Tuesday, June 6, 2017

TtD supplement #80 : seven questions for Oliver Cusimano

Oliver Cusimano’s writing from an hour before his bedtime, in the basement where he’s lived the last two years, with his things.

His poem “Sautéed” appears in the thirteenth issue of Touch the Donkey.

Q: Tell me about the poem “Sautéed.”

A: “Sautéed” is the last poem in an invention I began about three years before. It could be because I grew up more in movies than books, but, however, I’d been frustrated with how little I could thicken my writing’s texture. As though nothing I’d written could tolerate a re-reading. The invention: I’d weave three strands of text into the same letters. They are... (1) My vocabulary limited to words drawn from a source text.  So that text’s sound shakes mine. (2) The sequential words of my text. And (3) at least one letter of each of those words is displaced onto its horizontally parallel line. Read these displaced letters sequentially, and they spell a message. At first these messages were quotations from books. Once I became serious, I started a series: words from Jack Spicer’s Language, and displaced letters to spell the names of doughnuts or coffees or coffee shops. Four more of these series, until, just before leaving the invention for something else, I made a few kitchen recipes. The four poems of “Sautéed” store ingredients and equipment for making sautéed onions: “Gallo olive oil,” “T-Fal frying pan,” “Seven white onions,” and “Simply Bamboo cutting board.” That’s a gist of the formal definition. 

Making the poems was just a matter of setting a date with the materials. There, then, I wouldn’t make simply whatever, but whatever I wanted. It was a way I had some time ago to query what I wanted. “Sautéed” is a record of its passage one certain night. ...The hope: the invention’s intersections, most basically, the horizontal of my desire and the vertical of the form, would witness something that could tolerate re-reading...

Q: How does this differ from some of the other work you’ve been producing lately?

A: I turned the page.  For the last eight or so months I’ve been writing something now titled CRITTERCISM. It began with an intention to write a mirror book to Stanley Cavell’s Pursuits of Happiness – an essay addressed to each of the seven Hollywood Comedies of Remarriage. That explicit content has been completely effaced, although recently rereading parts of Shakespeare’s A Winter’s Tale has helped me to take another step (Cavell chooses it as offering early insight into the remarriage genre). But my growing thing’s vocabulary’s now mostly elsewhere: mammals and feathered dinosaurs; critters and bodies of light/late; rivers and rivals; to spore, score, and pour; arrows and eros; veer/steer, career, queer, near & dear; the para-bolic, sym-bolic, meta-bolic, hyper-bolic, dia-bolic; stupidity, idiots, dummies, being stupefied; the templum and the pro-fane; considerate contemplation and dis-aster...  If the poems were duende-work, this thing’s with an angel…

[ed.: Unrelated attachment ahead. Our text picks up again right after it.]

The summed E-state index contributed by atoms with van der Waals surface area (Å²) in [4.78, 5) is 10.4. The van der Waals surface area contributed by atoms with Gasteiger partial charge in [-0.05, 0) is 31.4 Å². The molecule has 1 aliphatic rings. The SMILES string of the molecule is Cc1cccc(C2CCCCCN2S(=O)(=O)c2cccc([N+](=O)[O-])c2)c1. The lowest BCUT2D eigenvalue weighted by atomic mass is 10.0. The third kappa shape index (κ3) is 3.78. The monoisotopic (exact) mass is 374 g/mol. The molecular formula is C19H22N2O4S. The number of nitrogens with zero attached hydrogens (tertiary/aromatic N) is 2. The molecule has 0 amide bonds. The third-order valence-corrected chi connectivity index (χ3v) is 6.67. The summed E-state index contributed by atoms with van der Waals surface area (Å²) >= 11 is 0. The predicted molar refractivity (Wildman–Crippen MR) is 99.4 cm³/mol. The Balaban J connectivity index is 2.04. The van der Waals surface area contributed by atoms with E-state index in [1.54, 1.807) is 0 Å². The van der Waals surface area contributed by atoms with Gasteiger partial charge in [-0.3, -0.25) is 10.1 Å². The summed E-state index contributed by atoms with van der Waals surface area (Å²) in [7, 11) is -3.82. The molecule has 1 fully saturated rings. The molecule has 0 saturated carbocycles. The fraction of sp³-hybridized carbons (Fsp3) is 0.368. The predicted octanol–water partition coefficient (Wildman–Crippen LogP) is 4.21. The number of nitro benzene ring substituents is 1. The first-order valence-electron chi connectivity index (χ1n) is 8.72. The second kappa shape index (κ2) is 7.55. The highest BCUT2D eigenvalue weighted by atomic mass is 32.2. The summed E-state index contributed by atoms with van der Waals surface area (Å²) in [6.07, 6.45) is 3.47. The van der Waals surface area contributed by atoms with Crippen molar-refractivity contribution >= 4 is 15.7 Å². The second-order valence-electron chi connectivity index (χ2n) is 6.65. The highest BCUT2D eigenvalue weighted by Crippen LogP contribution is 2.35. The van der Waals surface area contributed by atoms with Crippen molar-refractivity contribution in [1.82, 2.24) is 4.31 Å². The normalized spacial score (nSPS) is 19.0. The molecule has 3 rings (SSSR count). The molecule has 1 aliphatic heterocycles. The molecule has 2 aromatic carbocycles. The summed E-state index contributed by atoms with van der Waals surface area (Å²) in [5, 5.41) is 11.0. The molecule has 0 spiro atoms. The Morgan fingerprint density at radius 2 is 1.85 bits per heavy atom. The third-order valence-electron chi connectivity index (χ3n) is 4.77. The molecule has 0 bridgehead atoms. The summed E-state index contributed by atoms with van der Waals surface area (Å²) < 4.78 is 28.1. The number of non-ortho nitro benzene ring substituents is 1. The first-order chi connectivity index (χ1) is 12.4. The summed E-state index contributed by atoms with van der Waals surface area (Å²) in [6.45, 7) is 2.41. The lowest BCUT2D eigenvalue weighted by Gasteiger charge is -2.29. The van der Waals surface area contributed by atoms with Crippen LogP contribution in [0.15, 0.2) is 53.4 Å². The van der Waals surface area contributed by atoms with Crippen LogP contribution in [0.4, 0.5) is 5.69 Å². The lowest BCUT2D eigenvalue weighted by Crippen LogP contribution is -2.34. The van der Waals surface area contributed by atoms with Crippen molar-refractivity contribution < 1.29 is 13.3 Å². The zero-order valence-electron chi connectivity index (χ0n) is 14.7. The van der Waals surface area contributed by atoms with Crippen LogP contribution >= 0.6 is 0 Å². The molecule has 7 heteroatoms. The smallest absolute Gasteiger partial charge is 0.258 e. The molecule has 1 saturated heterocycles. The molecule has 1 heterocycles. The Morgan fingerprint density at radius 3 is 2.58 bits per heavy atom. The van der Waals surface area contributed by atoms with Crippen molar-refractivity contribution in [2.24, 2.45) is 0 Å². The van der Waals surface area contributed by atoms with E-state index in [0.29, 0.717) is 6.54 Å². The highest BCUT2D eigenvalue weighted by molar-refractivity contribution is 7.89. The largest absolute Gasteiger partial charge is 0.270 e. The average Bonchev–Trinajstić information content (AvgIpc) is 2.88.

Q: You’re currently a member of the bpNichol Lane writers’ group. How did you first get involved, and how do you feel it has shifted the way you see your writing, if at all?

A: The writing group has disbanded, although many friendships from then continue, and continue to lead my way in writing and reading. I was first invited to the meetings by Michael Boughn, after being a student in one of his classes, “Contemporary Poetry,” summer 2011. It’s profoundly shifted my relation to writing. Maybe most basically, it exposed me to the experience of readers. I mean, some of the others would hear in whatever text I brought that night to share lines of sense I hadn’t intended, or detected, or meant, or thought could be meant. That’s dynamite. Who knows what it’s done, but because you asked, I’ll say, it shifted where I’d imaginatively located the field of writing and has accelerated my complication of its materials.

Q: What writers and/or works have influenced the ways in which you approach writing?

A: Most significantly, friends in Toronto. Some I first met at the bpNichol thing. Some from U of T classes I’ve audited. Some from neither of those places. 

Q: You’ve published at least one chapbook so far. Are you thinking much about larger groupings of poems as you write? Might there be further chapbooks, or even something larger?

A: The thought of gathering poems from the invention I've already mentioned to as much as a book has been in mind, and if I did, Swimmer's Group would publish it, a marvelous small printing/publishing company in Toronto.  I seriously recommend whoever reads this to look them up.  But at least for now a book of the poems exists only in the thin conditional spheres.  My energy to do with writing in the last few months has concentrated on the work now underhand, CRITTERCISM...

Q: Finally, who do you read to reenergize your own work? What particular works can’t you help but return to?

A: Emerson and Thoreau again and again. And there are friends in Toronto – I leave our conversations energized. Thanks, rob.

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